Monday, August 22, 2011

Chasing Ghosts by Philip Reilly

I was looking for another interesting and inspiring book to read as I recover from surgery and came upon a fictional story called Chasing Ghosts written by Philip Reilly that was released earlier this year. Recommendations for the book compared it to the classic Once a Runner so I decided to order it for reading on my Kindle. The book was an excellent and entertaining read. The story rang true as it was written by runner and tells the story of Joey McNeal, a runner from Philadelphia, who decides to take out his running shoes one more time to see how far he can really go with his talent after having retired from running post-collegiality. Still having regrets about his racing career, he decides to vanquish any ghosts of his past, so he doesn't have to ask, "What if?"  As he says to his girlfriend midway through the book as she question his devotion to running:
You want to know why I am running so hard? Because I still can. It's what I do, heck it's what I am. If I am not training hard for something, then I feel like something's missing. Ever since I was twelve years old, I've run....I just need to know. I need to know how good I can be before it's too late... Every time I wake up in the morning with aches in muscles I didn't know I even had, I realize I am not 20 years old anymore. But I sure ain't dead either...I want to run to the best of my abilities and try to be great.
That quote tells it like it is for many a runner. It is a story that runners from aging weekend warriors to highly competitive athletes can thoroughly enjoy, because it is the story that we all live every time we go out on a training run in anticipation of getting the best out of our bodies. Joey McNeal had given up competitive running and was working as a teacher and coach when he decided to give running one more shot. He gets three former teammates and friends to join him in his running quest. An acerbic old Irish coach guides them as Joey strives to make the 1988 US Olympic team in the 800 meters race. One thing I enjoyed about the books was the likeable characters and their realistic lives as they go about "living the dream." I also enjoyed hearing about the training and racing along the way as Joey attempts to qualify for the trials. As a distance runner, I was interested in the training and the racing accounts for an 800 meter runner. It is a distance I have never raced, but the more I follow racing it is a distance that gathers my respect and admiration. It is not really a distance event and not nearly a sprint. It takes both speed and endurance as well as a workable strategy. Go out too fast and the gorilla jumps on your back as you near the finish, go out too slow and no matter how fast you sprint at the end you may be outrun or boxed into a position that keeps you from winning the race. It is a wonderful distance to watch if you enjoy the drama of how a race unfolds and in the book the pain of the distance is abundantly clear.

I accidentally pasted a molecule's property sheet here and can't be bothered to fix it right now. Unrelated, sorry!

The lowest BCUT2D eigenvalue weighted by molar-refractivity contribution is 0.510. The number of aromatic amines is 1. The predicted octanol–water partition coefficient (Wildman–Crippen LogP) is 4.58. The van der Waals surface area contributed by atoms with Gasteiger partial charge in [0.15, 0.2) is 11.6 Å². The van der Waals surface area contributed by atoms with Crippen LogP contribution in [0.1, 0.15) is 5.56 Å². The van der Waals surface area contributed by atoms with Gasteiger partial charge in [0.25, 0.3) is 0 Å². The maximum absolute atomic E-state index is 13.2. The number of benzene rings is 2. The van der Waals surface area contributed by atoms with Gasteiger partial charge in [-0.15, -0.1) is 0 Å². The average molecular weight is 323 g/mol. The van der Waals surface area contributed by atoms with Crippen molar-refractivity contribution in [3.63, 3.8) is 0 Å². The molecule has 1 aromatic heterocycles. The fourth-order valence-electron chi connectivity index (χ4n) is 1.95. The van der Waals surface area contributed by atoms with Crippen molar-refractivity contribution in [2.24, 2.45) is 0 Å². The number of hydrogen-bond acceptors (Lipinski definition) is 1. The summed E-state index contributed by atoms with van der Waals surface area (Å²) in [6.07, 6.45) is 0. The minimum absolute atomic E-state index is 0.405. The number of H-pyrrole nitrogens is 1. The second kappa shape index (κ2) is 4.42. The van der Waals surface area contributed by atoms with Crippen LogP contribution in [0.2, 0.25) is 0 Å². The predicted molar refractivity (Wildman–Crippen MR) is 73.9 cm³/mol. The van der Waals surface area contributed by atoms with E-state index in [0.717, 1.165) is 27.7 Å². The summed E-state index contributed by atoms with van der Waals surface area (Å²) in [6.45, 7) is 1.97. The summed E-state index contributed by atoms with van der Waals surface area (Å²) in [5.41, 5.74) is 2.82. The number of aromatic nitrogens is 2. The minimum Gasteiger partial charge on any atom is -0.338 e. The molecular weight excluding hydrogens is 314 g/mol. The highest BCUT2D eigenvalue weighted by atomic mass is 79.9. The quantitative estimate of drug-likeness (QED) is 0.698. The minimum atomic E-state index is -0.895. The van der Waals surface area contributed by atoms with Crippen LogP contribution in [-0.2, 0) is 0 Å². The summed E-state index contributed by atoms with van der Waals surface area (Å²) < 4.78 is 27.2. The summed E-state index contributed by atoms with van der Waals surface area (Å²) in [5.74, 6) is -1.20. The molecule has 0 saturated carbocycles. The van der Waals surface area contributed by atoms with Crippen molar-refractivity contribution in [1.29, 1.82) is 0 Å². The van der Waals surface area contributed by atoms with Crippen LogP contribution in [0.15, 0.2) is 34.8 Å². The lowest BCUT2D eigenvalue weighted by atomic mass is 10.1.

Chasing Ghosts is also realistic in its portrayal of racing choosing the Millrose Games and the Olympic Trials as key races, as well as the Broad Street 10 mile race in Philadelphia. The Millrose Miles turns out to be a realistic race with world class runners Bernard Lagat and Craig Mottram competing with our fictional hero. Alan Webb, Galen Rupp,, and other names and places give the story a real and familiar feel. However, the most important race in in the story, no matter how wonderfully and agonizingly portrayed, cannot compare to the actual race that really took place at the 2008 Trials. I am talking about the 800 meter final in the 1988 Olympic Trials as seen in this video. How do you compete with that? I get goosebumps every time I watch it!

Well the racing scenarios and the story of Joey McNeal and his friends, make for an entertaining read. The 800 meter Trials race and the ending is satisfying and leaves an opening for the story to continue.The one thing that I didn't like may be just something related to reading the story on the Kindle. There were some mistakes, but most glaring for me was the formatting of the story. There was a mix of indented paragraphs and paragraphs that were not indented at all, which was the usual case. My brain hesitate at each of these mistakes as it didn't just "appear right" as I was reading. Maybe these will be fixed in the future if it is a Kindle formatting problem, but other that that if you are looking for an inspiring read, Chasing Ghosts might just be the book for you.

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